Friday, October 30, 2009

Stir, The Cookbook, By Barbara Lynch

Chef Barbara Lynch's new cookbook, Stir, will be published on November 2nd. Houghton Mifflin generously provided me with a galley copy of the book.  It is a great read for people who simply want to get a sense of Chef Lynch as a cook and to have a glimpse into her recipes.  It gives an insight into  the rich cooking at her restaurants such as Number 9 Park, Sportello and B & G Oysters.  Few people may actually attempt to recreate her prune-stuffed gnocchi with fois gras, but they can at least read how she creates them at Number 9 Park.  It also gives those of us who fondly remember a dish, such as the tomato jam at Sportello, the chance to recreate it at home. 

Confident cooks will also enjoy this book.  One dish, such as chicken meatballs, includes directions for breaking down a chicken and grinding your own meat.  More experienced chefs could either manage this with Chef Lynch's directions, while others (like me) will feel comfortable picking up ground chicken at the store. There are also wonderful tips throughout the books, such as how to use a gnocchi board or the need for a ricer to make perfect mashed potatoes.  

Be forewarned that many of the recipes include ample eggs and cream. For example,  the recipe for homemade pasta calls for 6 egg yolks, while turnips are simmered in over 2 cups of cream! However, this also means that you can use these recipes for times you want to be indulgent, such as Thanksgiving or having good friends over for dinner. There are also recipes for salads and light sauces.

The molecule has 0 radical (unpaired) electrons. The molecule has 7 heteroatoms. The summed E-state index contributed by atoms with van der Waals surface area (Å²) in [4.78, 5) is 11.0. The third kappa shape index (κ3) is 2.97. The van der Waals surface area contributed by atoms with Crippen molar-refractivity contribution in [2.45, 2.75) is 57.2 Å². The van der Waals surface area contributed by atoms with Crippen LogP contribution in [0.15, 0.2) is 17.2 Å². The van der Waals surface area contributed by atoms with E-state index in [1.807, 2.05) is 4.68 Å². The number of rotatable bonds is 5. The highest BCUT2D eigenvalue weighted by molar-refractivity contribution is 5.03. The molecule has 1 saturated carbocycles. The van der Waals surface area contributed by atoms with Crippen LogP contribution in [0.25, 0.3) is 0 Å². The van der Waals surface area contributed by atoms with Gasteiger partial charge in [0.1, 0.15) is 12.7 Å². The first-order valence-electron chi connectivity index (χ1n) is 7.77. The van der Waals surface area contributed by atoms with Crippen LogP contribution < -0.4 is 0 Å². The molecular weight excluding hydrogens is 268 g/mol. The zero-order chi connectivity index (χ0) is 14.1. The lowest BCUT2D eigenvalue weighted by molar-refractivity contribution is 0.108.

I chose to cook a meal from the book. I started with a salad with a fabulous golden raisin, pine nut vinaigrette.  Next, I tried the quick chicken liver pate. It was good, though I used a bit too much port which made the dish too sweet.
The main dish was her "Poulet Au pain" or chicken wrapped in dough. Chef Lynch herself had recommended this dish when I interviewed her over the summer. And it was, in fact, as good as I had hoped. Not only was this incredibly simple to prepare, but it looks fantastic. Best of all, it is best made in advance, so it is perfect for cooking on a weekend afternoon.   While one taster declared it too rich, my husband and sons couldn't stop eating the buttery shell that was heavenly soaked with chicken fat. The chicken itself was juicy and flavorful.